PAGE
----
I've started a job in Canada that requires me to drive to the US occasionally. At the border this week I've learned that apparently all non-US/Canadian citizens have to go to secondary screening to receive their I-94s. This is time consuming and annoying if you do this often.

Is there a program that would allow one to avoid this process and get stamped into the US without leaving the car?

  • 1
    Not technically an answer, but I believe holding on to your I-94 should mean you can avoid further processing until your VWP runs out. That should keep your annoying crossings down to 4 a year. Jan 10, 2018 at 22:20
  • The best way is probably to apply for a long term US visa. That's allowable even if you are VWP eligible. Although it might be just as good to apply for Canadian PR. Jan 10, 2018 at 22:22
  • @DJClayworth There's no point for a VWP national in getting a visa unless planning to stay for more than 3 months in one visit.
    – Crazydre
    Jan 11, 2018 at 20:46
  • My understanding is that a 2 year visa would allow you to enter the US as many times as you like in those without having to go through the secondary processing required of a VWP applicant. Jan 11, 2018 at 20:47
  • Land entrants needing an I-94 can only avoid secondary if they already have an I-94 from a previous entry valid for the duration of their stay. With a B visa the I-94's you get are generally valid for 6 months, versus 90 days for an I-94W, so a B visa can halve the frequency of secondary visits (even for day visitors); that's the advantage of a B visa over the VWP. The validity of the visa itself doesn't change the I-94 validity, however, that remains 6 months even for 10 year B visas.
    – user38879
    Jan 11, 2018 at 21:30

3 Answers 3


Unfortunately all land border users who are not somehow exempt from the requirement to have an I-94 (i.e. American citizens and LPRs, visa-exempt Canadians and Bermudians and maybe BCC holders), and who do not already have an I-94 that is valid for the time to be spent in the US, will need to go inside to secondary and pay the $6 to get one. Once you have the I-94, however, you'll normally be admitted by primary inspection on subsequent trips, and perhaps be allowed to enter at Class B Ports of Entry, for as long as that I-94 is still valid. Once it expires you'll need to go inside to secondary to get a new one. A frequent VWP traveller can hence expect to visit secondary not (much) more than once every 90 days.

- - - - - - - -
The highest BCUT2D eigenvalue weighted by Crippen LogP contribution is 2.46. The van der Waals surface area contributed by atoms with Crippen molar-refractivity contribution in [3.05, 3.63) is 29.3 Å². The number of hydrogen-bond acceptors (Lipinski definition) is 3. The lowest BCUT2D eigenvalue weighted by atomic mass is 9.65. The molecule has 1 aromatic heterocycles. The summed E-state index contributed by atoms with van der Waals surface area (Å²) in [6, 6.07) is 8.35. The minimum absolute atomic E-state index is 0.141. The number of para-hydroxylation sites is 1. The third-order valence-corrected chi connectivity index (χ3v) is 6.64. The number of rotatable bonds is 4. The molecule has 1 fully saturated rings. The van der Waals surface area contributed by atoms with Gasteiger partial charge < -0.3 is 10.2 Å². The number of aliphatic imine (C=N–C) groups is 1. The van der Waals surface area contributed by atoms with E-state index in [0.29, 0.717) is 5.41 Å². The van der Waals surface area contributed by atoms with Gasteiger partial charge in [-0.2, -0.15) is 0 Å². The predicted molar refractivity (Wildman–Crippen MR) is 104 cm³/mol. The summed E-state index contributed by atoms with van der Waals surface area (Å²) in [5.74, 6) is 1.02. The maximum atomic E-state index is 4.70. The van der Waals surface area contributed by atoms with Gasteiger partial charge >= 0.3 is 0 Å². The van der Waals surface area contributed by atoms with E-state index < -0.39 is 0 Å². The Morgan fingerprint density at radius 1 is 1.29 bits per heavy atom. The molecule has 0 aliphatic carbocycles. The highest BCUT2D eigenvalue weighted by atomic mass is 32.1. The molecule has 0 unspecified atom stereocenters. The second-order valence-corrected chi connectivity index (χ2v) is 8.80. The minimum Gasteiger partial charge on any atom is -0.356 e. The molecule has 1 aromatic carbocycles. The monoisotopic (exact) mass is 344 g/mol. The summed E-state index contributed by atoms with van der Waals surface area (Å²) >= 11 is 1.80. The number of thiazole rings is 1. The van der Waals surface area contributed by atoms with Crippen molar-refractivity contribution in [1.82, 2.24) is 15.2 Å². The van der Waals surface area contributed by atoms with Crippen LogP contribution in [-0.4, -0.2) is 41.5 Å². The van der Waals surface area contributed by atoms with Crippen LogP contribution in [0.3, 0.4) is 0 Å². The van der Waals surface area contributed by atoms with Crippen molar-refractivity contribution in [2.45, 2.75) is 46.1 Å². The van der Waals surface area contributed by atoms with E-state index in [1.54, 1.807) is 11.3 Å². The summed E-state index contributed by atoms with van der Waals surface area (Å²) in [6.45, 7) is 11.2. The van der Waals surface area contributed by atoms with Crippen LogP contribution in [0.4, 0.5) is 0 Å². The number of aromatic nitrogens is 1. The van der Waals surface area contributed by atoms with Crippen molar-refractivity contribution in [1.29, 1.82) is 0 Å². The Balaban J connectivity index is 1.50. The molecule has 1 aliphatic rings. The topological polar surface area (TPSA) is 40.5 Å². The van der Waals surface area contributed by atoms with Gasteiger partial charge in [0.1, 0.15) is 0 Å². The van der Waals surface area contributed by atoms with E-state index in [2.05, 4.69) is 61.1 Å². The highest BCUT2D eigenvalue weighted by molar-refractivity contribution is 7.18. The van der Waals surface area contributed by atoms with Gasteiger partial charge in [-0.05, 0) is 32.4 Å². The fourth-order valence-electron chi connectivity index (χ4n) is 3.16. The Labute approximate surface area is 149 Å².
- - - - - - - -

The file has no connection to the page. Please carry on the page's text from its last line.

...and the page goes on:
While an occasional visit to secondary is unavoidable a VWP traveller can reduce the frequency at which you have to do this to twice a year by applying for a B visa, as this extends the validity of the I-94s you receive to 6 months. It also permits extensions to be applied for while in the US if you are unavoidably delayed beyond the expiry of the I-94 you entered with.

I'm not positive how this all interacts with air travel but you may find that if you fly to the US and then subsequently enter by land you may be admitted by primary for the remainder of the (paperless) I-94 you received for the flight (I'd be interested to know if someone has experience contrary to this). If so, a mixture of land border and air travel might keep you out of secondary at the land border altogether.


Foreign but resident citizens (in Canada and the US) can qualify to get NEXUS, a trusted traveler card that helps save time when crossing the Canada/US border, or into either country from abroad. You may want to do some research to see how your I-94 is affected by being a member, but it might save you some time.

  • That's for permanent residents of Canada, not temporary ones
    – Crazydre
    Jan 10, 2018 at 20:06
  • I believe that even NEXUS card holders who need an I-94 but don't have (a currently valid) one need to go to secondary to get one. They might get to the primary inspection in a shorter queue, though.
    – user38879
    Jan 11, 2018 at 18:36

The only way AFAIK, which only applies to VWP nationals (and AFAIK you're not one) is to get an ESTA. In this case, at major road crossings and the Vancouver train station, I've been told on the phone by the local CBP officers you'll not need to obtain the form.

  • 1
    Nope, ESTA nationals were traveling with me and they also had to get the form. But the train station has a US border post, so it is seamless regardless of your passport.
    – JonathanReez
    Jan 10, 2018 at 20:57
  • @JonathanReez Where did you cross? I've personally called the Blaine, Vancouver station and Rouses Point checkpoints and the supervisors said those having a valid ESTA don't need the form
    – Crazydre
    Jan 10, 2018 at 21:30
  • At Blaine. We were asked to leave the car to go get our I-94s.
    – JonathanReez
    Jan 11, 2018 at 2:24
  • 1
    @JonathanReez you say they were "ESTA nationals": that's not the same thing as having a valid ESTA; it just means that they qualify to apply for it. Did they actually have them?
    – phoog
    Jan 12, 2018 at 0:17
  • 1
    @phoog yes both had them issued in advance. All of us paid $6 to enter the country.
    – JonathanReez
    Jan 12, 2018 at 1:23

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